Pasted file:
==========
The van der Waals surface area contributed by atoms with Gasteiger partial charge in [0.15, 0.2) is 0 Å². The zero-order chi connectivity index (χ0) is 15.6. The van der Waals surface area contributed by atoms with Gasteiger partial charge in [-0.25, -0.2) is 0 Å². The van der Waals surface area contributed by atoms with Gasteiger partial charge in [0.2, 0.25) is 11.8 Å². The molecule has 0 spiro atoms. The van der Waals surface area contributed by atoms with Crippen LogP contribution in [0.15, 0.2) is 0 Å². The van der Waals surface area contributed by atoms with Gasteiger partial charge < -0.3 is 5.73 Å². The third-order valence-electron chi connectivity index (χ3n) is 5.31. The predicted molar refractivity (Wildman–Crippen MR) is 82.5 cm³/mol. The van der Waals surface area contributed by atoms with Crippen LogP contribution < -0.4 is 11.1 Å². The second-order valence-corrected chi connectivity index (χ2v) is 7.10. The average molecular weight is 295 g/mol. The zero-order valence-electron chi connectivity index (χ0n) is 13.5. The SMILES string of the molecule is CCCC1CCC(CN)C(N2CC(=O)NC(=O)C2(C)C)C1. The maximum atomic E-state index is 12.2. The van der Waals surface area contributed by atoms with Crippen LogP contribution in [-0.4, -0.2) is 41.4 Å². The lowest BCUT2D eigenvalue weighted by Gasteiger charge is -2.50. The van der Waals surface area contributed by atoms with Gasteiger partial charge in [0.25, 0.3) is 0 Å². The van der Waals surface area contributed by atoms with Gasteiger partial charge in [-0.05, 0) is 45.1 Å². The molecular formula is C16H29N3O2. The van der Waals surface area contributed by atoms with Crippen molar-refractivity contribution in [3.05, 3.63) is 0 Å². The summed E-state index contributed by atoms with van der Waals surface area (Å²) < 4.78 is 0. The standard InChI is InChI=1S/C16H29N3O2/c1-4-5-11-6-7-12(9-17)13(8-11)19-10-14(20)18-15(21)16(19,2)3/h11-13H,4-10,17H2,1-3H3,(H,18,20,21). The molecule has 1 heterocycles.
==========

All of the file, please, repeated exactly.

The van der Waals surface area contributed by atoms with Gasteiger partial charge in [0.15, 0.2) is 0 Å². The zero-order chi connectivity index (χ0) is 15.6. The van der Waals surface area contributed by atoms with Gasteiger partial charge in [-0.25, -0.2) is 0 Å². The van der Waals surface area contributed by atoms with Gasteiger partial charge in [0.2, 0.25) is 11.8 Å². The molecule has 0 spiro atoms. The van der Waals surface area contributed by atoms with Crippen LogP contribution in [0.15, 0.2) is 0 Å². The van der Waals surface area contributed by atoms with Gasteiger partial charge < -0.3 is 5.73 Å². The third-order valence-electron chi connectivity index (χ3n) is 5.31. The predicted molar refractivity (Wildman–Crippen MR) is 82.5 cm³/mol. The van der Waals surface area contributed by atoms with Crippen LogP contribution < -0.4 is 11.1 Å². The second-order valence-corrected chi connectivity index (χ2v) is 7.10. The average molecular weight is 295 g/mol. The zero-order valence-electron chi connectivity index (χ0n) is 13.5. The SMILES string of the molecule is CCCC1CCC(CN)C(N2CC(=O)NC(=O)C2(C)C)C1. The maximum atomic E-state index is 12.2. The van der Waals surface area contributed by atoms with Crippen LogP contribution in [-0.4, -0.2) is 41.4 Å². The lowest BCUT2D eigenvalue weighted by Gasteiger charge is -2.50. The van der Waals surface area contributed by atoms with Gasteiger partial charge in [0.25, 0.3) is 0 Å². The van der Waals surface area contributed by atoms with Gasteiger partial charge in [-0.05, 0) is 45.1 Å². The molecular formula is C16H29N3O2. The van der Waals surface area contributed by atoms with Crippen molar-refractivity contribution in [3.05, 3.63) is 0 Å². The summed E-state index contributed by atoms with van der Waals surface area (Å²) < 4.78 is 0. The standard InChI is InChI=1S/C16H29N3O2/c1-4-5-11-6-7-12(9-17)13(8-11)19-10-14(20)18-15(21)16(19,2)3/h11-13H,4-10,17H2,1-3H3,(H,18,20,21). The molecule has 1 heterocycles.